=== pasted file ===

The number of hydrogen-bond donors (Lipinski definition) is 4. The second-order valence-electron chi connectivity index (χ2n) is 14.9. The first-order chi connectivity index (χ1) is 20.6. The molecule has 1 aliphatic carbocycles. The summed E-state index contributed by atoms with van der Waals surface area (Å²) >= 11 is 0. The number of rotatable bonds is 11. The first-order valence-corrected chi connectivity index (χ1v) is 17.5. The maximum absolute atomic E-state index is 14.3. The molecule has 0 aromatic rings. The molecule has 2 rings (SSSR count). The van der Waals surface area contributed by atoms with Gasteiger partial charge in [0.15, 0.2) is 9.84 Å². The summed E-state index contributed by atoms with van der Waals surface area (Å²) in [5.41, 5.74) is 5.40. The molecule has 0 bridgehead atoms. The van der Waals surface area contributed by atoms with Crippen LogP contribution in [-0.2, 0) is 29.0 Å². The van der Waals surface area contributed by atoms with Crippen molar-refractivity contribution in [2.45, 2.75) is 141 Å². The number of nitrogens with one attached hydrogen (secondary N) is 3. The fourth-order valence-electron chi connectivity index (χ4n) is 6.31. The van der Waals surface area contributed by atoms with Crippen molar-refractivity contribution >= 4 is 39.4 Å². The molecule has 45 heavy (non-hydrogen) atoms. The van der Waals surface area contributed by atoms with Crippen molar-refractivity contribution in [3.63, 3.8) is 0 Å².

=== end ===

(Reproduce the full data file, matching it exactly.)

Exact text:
The number of hydrogen-bond donors (Lipinski definition) is 4. The second-order valence-electron chi connectivity index (χ2n) is 14.9. The first-order chi connectivity index (χ1) is 20.6. The molecule has 1 aliphatic carbocycles. The summed E-state index contributed by atoms with van der Waals surface area (Å²) >= 11 is 0. The number of rotatable bonds is 11. The first-order valence-corrected chi connectivity index (χ1v) is 17.5. The maximum absolute atomic E-state index is 14.3. The molecule has 0 aromatic rings. The molecule has 2 rings (SSSR count). The van der Waals surface area contributed by atoms with Gasteiger partial charge in [0.15, 0.2) is 9.84 Å². The summed E-state index contributed by atoms with van der Waals surface area (Å²) in [5.41, 5.74) is 5.40. The molecule has 0 bridgehead atoms. The van der Waals surface area contributed by atoms with Crippen LogP contribution in [-0.2, 0) is 29.0 Å². The van der Waals surface area contributed by atoms with Crippen molar-refractivity contribution in [2.45, 2.75) is 141 Å². The number of nitrogens with one attached hydrogen (secondary N) is 3. The fourth-order valence-electron chi connectivity index (χ4n) is 6.31. The van der Waals surface area contributed by atoms with Crippen molar-refractivity contribution >= 4 is 39.4 Å². The molecule has 45 heavy (non-hydrogen) atoms. The van der Waals surface area contributed by atoms with Crippen molar-refractivity contribution in [3.63, 3.8) is 0 Å².